WH Smith goes ska in 1980

IMG_62321979 and 1980 were the glory years of the so-called “second wave” of ska music – first wave in Jamaica twenty plus years before and now the 2Tone wave came crashing out of Coventry. The Specials seized the charts by the scruff of the neck with a string of hits. And even WH Smith felt the vibe as the his ad from 1980 shows.

But…by the end of 1981, political pop gave way to bubblegum pop. However, fans of bands like The Specials, The Selecter and The Beat have remained fiercely loyal to the present. And it would be remiss of me not to mention that I co-authored the biography of Neville Staple, front man in The Specials, titled Original Rude Boy.

Neville Staple playing Gangsters!

Neville Staple is still touring with The Neville Staple Band and I filmed this gig on my iPhone in Chelsea a while back. He puts on a great performance as you can see. Neville is not playing with The Specials anymore but treats you to all the classic songs. I worked with Mr Staple on his biography Original Rude Boy back in 2009.

Ranking Roger in the Record Mirror

The Beat recorded the song ‘Stand Down Margaret’, which caused quite a stir at the time – a spirited call on prime minister Maggie Thatcher to go. Below is vocalist Ranking Roger on the front cover of the long defunct Record Mirror. I interviewed him for the biography of Neville Staple – Original Rude Boy – published by Aurum Press. He was great fun to spend an afternoon with and some amazing stories from the late 70s and early 80s.

The front cover for ‘Original Rude Boy’ that didn’t make it…

In 2010, the hardback version of Neville Staple’s biography was published by Aurum Press – co-written with yours truly. The publishers ran several front cover ideas past me and Nev and of course, only one could be chosen. Below was one of the ideas that didn’t make it – but I think was very evocative. I’d almost be tempted to blow it up and hang on my bedroom wall as a ska/2Tone poster.

Special Beat – when The Specials met The Beat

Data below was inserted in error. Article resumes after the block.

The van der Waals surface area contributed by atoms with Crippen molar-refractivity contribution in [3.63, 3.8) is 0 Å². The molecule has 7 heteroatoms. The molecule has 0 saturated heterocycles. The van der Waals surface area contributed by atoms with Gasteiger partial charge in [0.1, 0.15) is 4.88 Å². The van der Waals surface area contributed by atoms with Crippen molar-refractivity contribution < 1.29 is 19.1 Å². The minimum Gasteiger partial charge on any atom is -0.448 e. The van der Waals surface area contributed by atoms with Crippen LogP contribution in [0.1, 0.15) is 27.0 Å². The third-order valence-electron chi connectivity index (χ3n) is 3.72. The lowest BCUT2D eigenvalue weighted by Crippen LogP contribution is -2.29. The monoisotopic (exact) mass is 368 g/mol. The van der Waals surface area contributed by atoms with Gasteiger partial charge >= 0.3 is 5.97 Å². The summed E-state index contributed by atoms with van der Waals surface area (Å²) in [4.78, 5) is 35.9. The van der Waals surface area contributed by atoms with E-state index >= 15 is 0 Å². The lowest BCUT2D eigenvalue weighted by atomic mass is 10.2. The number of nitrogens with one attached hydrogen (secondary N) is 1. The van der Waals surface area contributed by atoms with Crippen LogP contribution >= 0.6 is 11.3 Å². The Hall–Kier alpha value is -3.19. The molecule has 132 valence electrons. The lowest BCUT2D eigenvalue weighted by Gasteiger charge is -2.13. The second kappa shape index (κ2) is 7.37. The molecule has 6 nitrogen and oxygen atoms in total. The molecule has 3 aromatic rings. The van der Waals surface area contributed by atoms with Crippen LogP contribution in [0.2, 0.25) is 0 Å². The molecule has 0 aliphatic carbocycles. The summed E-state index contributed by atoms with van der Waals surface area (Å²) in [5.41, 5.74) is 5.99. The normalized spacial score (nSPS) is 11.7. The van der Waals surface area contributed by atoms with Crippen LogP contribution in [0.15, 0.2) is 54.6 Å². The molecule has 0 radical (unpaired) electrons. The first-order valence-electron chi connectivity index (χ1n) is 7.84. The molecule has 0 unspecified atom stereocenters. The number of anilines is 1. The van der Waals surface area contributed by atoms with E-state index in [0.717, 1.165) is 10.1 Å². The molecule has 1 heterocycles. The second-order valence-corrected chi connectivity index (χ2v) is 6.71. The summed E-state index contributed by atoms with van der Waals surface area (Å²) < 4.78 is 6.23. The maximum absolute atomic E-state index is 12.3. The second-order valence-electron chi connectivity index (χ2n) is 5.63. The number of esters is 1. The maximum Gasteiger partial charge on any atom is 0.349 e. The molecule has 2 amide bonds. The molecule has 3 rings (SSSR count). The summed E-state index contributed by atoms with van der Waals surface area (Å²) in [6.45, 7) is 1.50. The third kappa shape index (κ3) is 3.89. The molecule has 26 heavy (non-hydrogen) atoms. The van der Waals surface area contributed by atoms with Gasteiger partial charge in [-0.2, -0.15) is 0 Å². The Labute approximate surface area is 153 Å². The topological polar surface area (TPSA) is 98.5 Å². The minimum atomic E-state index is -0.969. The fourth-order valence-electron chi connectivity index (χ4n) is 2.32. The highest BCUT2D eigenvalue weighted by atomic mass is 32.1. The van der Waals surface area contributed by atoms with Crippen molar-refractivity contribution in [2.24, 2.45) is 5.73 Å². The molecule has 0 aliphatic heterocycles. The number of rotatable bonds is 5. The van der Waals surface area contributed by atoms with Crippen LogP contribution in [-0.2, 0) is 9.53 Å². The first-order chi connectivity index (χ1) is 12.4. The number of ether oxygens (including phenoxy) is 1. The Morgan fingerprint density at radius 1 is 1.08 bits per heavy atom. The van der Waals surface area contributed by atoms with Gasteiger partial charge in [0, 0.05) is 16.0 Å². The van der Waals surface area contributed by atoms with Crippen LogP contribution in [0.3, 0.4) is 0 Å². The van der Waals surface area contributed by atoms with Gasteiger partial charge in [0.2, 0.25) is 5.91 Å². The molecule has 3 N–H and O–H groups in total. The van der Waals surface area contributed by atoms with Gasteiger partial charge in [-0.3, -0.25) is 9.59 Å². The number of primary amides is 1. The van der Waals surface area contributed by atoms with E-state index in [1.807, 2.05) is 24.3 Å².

The start of the 1980s was dominated by the sound of 2Tone – a new take on the Jamaican ska sound of the 1950s and 1960s. It had a broad appeal across Britain with ordinary youth, both black and white. As a sound, it was just easy to like – a fun beat and sardonic lyrics. Trouble was – it was all over by 1981. Well, some bands lingered but The Specials split acrimoniously and two members of The Beat became General Public while the other two formed Fine Young Cannibals.

The United States had started to open up to 2Tone and then it was gone. So when Ranking Roger discovered that the seed planted in the US in the early 80s had grown into a mighty musical oak by the mid-80s, he got some ex-Specials together with him and formed Special Beat.

Backstage passes for gigs by The Specials

When I was writing Neville Staple’s biography – ‘Original Rude Boy’ – I was given a hold-all full of photos of The Specials and all kinds of memorabilia. This included a load of backstage passes from Specials gigs and other events Neville had attended around 1979 to 1981. Some of this stuff made it into the book but others didn’t. They all got scanned or photographed by me so take a look at this.

2Tone bands take on racism in Coventry – 1981

The summer of 1981 was rocked by riots against the government with cities across Britain experiencing massive upheavals. Coventry had been something of a tinderbox for years with skinheads clashing with black and Asian youth throughout the 1970s – something I write about in my biography of Neville Staple, “Original Rude Boy”. But things escalated in 1981 when an Asian youth was murdered in broad daylight in the shopping centre – enough was definitely enough.

The National Front had swaggered round town intimidating law abiding people and now the 2Tone bands born of Coventry organised a gig to take the streets back. It was a festival of racial unity. Though that didn’t stop the NF threatening to come down to the venue and cause disruption. At the same time as the gig, riots broke out round Coventry bus station.

Here is Melody Maker’s report on the gig from my archives!